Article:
As this country continues to struggle with the tragedies inflicted upon all who are being singed and scorched by the Iraq War (and that includes every citizen of this country, whether directly or indirectly), films addressing this war are wither avoided by the theatrical audiences or cause flare reactions of judgment. Into this milieu writer (with Mark Boal) and director Paul Haggis places this painful examination of the effects and aftershocks of war in the persona of a father whose only son is reported as 'missing' after he has returned from his tour of duty in Iraq. By keeping the story focused on the effect of the devastation on one man Haggis makes his point all the more clear, and the result is one of the finest documents of the insanity of war that has been released in some years. Hank Deerfield (Tommy Lee Jones) has served in the military and encouraged both his sons to serve their country (much against the emotional reaction of his wife Joan - Susan Sarandon): his older son is killed in a helicopter crash and his younger son, recently returned from a year's duty in Iraq, is reported as missing. Hank drives to the base where his son was stationed, learns of his son's death 'by friendly fire' at home, and tries t enlist the help of the military to investigate the affair without success. He encounters a sullen police detective Emily Sanders (Charlize Theron) who appears bruised by life in general and by her prejudiced co-workers and military men in particular. Gradually Emily sides with the grieving Hank to explore the horrid details of Hank's son's brutal murder, dismemberment and burning. Despite endless barriers of red tape and military secrecy lead by Lt. Kirklander (Jason Patric) both Emily and Hank slowly piece together the truth, using email videos Hank's son had sent him from Iraq, interviews with Hank's son's fellow soldiers, and examination of the body parts of Hank's son. Once the truth is out the effects on all concerned reveal the inevitable permanent scars of war on all concerned. Yet it is the strength of character as revealed in Hank's responses that drive home the pungent message of this difficult film. Tommy Lee Jones gives the most subtle performance of his fine career as the grieving yet stoic Hank. Charlize Theron once again proves that she can disappear into a demanding role like few other actresses. Susan Sarandon, Jason Patric, James Franco (in a tiny but pivotal role), Josh Brolin, Frances Fisher (in a cameo that is very impressive), and all the young men who play the soldiers involved in the investigation are superb. The film pulls no punches, yet it also refrains from sensationalizing events - as though Haggis realized that the truth was viciously cruel enough without embellishment. Special mention should be paid to the fine musical score by Mark Isham, a pulsating, minimalist background that heightens the effect of the film. This may be a difficult film to watch but it is a necessary experience if we are to constantly re-evaluate our philosophy of war and intervention. Grady Harp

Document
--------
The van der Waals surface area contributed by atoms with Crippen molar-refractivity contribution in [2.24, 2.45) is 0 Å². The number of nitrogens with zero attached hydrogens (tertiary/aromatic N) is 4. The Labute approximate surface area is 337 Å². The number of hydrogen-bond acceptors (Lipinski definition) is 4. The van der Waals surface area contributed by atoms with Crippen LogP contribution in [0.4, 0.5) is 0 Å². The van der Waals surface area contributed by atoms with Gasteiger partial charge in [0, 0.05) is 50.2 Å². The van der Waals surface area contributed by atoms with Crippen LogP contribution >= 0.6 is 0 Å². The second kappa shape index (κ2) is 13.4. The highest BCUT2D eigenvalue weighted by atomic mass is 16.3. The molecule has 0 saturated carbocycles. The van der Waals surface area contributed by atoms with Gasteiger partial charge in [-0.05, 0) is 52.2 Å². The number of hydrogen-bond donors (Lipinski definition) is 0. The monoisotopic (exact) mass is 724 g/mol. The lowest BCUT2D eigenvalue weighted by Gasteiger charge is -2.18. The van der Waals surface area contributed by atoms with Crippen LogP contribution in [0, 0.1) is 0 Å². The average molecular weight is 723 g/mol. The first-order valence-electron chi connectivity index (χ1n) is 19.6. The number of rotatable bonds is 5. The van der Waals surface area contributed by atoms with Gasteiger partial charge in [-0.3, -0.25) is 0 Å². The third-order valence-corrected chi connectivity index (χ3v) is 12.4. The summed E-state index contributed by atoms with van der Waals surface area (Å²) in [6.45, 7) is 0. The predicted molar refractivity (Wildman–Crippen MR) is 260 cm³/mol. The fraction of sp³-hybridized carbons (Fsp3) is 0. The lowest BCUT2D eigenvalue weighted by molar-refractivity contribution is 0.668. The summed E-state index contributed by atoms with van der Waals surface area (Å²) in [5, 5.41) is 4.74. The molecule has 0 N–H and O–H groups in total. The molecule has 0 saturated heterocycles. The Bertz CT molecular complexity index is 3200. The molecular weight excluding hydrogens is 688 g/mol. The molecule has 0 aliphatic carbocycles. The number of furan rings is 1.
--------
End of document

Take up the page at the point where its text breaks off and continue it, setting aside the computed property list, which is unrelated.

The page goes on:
Tidalwave3 More than 1 year ago
Tommy Lee Jones is superb in this role of not only a father, but a military veteran. He was in the Military Police. He understood serving in a hostile environment and had the passion of a father wanting answers.
Guest More than 1 year ago
For the true Tommy Lee fan. He always has at least one great line in all of his roles. In this role he has numerous great lines. The directing and the outstanding cast blend together so beautifully. This movie is flawless!
ClarkP More than 1 year ago
This movie was outstanding. It portrays the negative sides of war that exist way beyond the battlefield. The acting was flawless, Tommy Lee Jones was superb. Unless you have served in the military (I have not), no one really knows what the troops go through. This film attempts to show the brutality of war, and what our troops face while serving our country. This is a "must see" film.
Guest More than 1 year ago
I have been waiting for the day when this movie comes out on DVD. The day is here! Out of all the movies I have seen this year this one stood out for me. The acting is flawless. I believe Tommy Lee Jones should win the best actor award. After seeing Susan Sarandon in the phone and the morgue scene and not being nominated ... it is an injustice. I am going to B&N right now to buy this great film.
Guest More than 1 year ago
An interwoven tale with many plots that are complicated and brusquely explored in a manner palatable to the masses in understanding the plight of verterans' families. It is a beautiful tale of a father's love against the elephantine process of bureaucracy.
Anonymous More than 1 year ago
Anonymous More than 1 year ago
Guest More than 1 year ago
'In the Valley of Elah' could have made an excellent suspense film with a great cast of actors--Tommy Lee Jones, Charlize Theron, the relatively unknown name but familiar face Wayne Duvall. Based on actual events, a military veteran father seeks answers from both military and civilian police after his active military son vanishes, then is found murdered and mutilated in a way consistent with drug trafficking. Was he involved with narcotics, or trafficking? This film could have stayed on the suspense track, yet veered into anti-war, and, finally, the U S is a hopelessly in distress country message at the end, with its flag shamelessly defaced. Incidentally, I find it ironic that the producer even acknowledged a story out of the Judeo Christian Bible as contributing to the film's title, as blame America first types typically have disdain for the Bible and Christians. I very recently visited an Arab nation. If said producer or any cast members feel they would have a much better time living there than here, I would be more than happy to pay for their tickets.